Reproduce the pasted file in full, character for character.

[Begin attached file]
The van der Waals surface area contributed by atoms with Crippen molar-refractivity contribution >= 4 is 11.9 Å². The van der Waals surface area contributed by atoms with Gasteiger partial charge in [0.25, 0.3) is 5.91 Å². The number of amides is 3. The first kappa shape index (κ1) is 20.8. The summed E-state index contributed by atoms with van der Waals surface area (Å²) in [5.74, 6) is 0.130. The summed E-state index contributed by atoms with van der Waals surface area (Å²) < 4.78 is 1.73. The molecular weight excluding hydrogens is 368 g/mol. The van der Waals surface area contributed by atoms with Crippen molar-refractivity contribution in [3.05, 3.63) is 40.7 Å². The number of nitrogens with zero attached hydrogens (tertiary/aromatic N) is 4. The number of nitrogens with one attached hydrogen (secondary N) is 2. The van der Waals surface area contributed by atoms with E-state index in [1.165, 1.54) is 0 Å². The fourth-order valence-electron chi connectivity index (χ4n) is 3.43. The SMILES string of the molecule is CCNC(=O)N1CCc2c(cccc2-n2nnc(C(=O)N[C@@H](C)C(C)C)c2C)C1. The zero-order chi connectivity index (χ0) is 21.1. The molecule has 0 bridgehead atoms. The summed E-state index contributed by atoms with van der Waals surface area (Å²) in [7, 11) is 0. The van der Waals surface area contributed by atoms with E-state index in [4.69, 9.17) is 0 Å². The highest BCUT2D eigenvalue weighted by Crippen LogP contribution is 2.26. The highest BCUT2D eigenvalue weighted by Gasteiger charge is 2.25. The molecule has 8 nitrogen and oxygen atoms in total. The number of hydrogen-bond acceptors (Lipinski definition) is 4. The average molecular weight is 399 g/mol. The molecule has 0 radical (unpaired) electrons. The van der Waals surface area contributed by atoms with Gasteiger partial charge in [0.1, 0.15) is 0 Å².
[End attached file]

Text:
The van der Waals surface area contributed by atoms with Crippen molar-refractivity contribution >= 4 is 11.9 Å². The van der Waals surface area contributed by atoms with Gasteiger partial charge in [0.25, 0.3) is 5.91 Å². The number of amides is 3. The first kappa shape index (κ1) is 20.8. The summed E-state index contributed by atoms with van der Waals surface area (Å²) in [5.74, 6) is 0.130. The summed E-state index contributed by atoms with van der Waals surface area (Å²) < 4.78 is 1.73. The molecular weight excluding hydrogens is 368 g/mol. The van der Waals surface area contributed by atoms with Crippen molar-refractivity contribution in [3.05, 3.63) is 40.7 Å². The number of nitrogens with zero attached hydrogens (tertiary/aromatic N) is 4. The number of nitrogens with one attached hydrogen (secondary N) is 2. The van der Waals surface area contributed by atoms with E-state index in [1.165, 1.54) is 0 Å². The fourth-order valence-electron chi connectivity index (χ4n) is 3.43. The SMILES string of the molecule is CCNC(=O)N1CCc2c(cccc2-n2nnc(C(=O)N[C@@H](C)C(C)C)c2C)C1. The zero-order chi connectivity index (χ0) is 21.1. The molecule has 0 bridgehead atoms. The summed E-state index contributed by atoms with van der Waals surface area (Å²) in [7, 11) is 0. The van der Waals surface area contributed by atoms with E-state index in [4.69, 9.17) is 0 Å². The highest BCUT2D eigenvalue weighted by Crippen LogP contribution is 2.26. The highest BCUT2D eigenvalue weighted by Gasteiger charge is 2.25. The molecule has 8 nitrogen and oxygen atoms in total. The number of hydrogen-bond acceptors (Lipinski definition) is 4. The average molecular weight is 399 g/mol. The molecule has 0 radical (unpaired) electrons. The van der Waals surface area contributed by atoms with Gasteiger partial charge in [0.1, 0.15) is 0 Å².